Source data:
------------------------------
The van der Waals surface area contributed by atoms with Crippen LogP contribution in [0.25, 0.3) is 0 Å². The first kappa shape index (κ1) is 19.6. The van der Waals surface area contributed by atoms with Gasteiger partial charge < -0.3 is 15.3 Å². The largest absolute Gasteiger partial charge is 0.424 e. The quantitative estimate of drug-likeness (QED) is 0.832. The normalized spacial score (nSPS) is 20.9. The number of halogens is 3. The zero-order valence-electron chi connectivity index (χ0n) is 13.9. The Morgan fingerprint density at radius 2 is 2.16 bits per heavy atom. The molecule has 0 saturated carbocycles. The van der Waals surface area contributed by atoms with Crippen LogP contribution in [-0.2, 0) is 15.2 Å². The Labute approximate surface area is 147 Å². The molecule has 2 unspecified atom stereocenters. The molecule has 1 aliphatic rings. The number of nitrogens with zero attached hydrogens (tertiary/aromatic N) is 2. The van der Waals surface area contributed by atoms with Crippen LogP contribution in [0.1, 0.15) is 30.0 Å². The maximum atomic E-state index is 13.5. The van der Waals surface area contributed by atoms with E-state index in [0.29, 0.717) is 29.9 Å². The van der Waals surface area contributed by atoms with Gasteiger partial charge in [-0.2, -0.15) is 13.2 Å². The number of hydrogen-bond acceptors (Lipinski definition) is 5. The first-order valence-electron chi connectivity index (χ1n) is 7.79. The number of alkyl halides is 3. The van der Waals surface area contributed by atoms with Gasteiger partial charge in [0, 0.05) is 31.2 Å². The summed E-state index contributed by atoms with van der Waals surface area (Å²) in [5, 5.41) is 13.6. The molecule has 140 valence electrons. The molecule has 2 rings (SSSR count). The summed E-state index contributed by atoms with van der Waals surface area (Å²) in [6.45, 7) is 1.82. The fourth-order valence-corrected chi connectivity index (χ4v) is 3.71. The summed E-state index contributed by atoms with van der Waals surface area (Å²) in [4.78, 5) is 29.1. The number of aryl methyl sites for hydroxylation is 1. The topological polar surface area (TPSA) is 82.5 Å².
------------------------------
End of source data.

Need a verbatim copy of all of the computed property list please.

The van der Waals surface area contributed by atoms with Crippen LogP contribution in [0.25, 0.3) is 0 Å². The first kappa shape index (κ1) is 19.6. The van der Waals surface area contributed by atoms with Gasteiger partial charge < -0.3 is 15.3 Å². The largest absolute Gasteiger partial charge is 0.424 e. The quantitative estimate of drug-likeness (QED) is 0.832. The normalized spacial score (nSPS) is 20.9. The number of halogens is 3. The zero-order valence-electron chi connectivity index (χ0n) is 13.9. The Morgan fingerprint density at radius 2 is 2.16 bits per heavy atom. The molecule has 0 saturated carbocycles. The van der Waals surface area contributed by atoms with Crippen LogP contribution in [-0.2, 0) is 15.2 Å². The Labute approximate surface area is 147 Å². The molecule has 2 unspecified atom stereocenters. The molecule has 1 aliphatic rings. The number of nitrogens with zero attached hydrogens (tertiary/aromatic N) is 2. The van der Waals surface area contributed by atoms with Crippen LogP contribution in [0.1, 0.15) is 30.0 Å². The maximum atomic E-state index is 13.5. The van der Waals surface area contributed by atoms with E-state index in [0.29, 0.717) is 29.9 Å². The van der Waals surface area contributed by atoms with Gasteiger partial charge in [-0.2, -0.15) is 13.2 Å². The number of hydrogen-bond acceptors (Lipinski definition) is 5. The first-order valence-electron chi connectivity index (χ1n) is 7.79. The number of alkyl halides is 3. The van der Waals surface area contributed by atoms with Gasteiger partial charge in [0, 0.05) is 31.2 Å². The summed E-state index contributed by atoms with van der Waals surface area (Å²) in [5, 5.41) is 13.6. The molecule has 140 valence electrons. The molecule has 2 rings (SSSR count). The summed E-state index contributed by atoms with van der Waals surface area (Å²) in [6.45, 7) is 1.82. The fourth-order valence-corrected chi connectivity index (χ4v) is 3.71. The summed E-state index contributed by atoms with van der Waals surface area (Å²) in [4.78, 5) is 29.1. The number of aryl methyl sites for hydroxylation is 1. The topological polar surface area (TPSA) is 82.5 Å².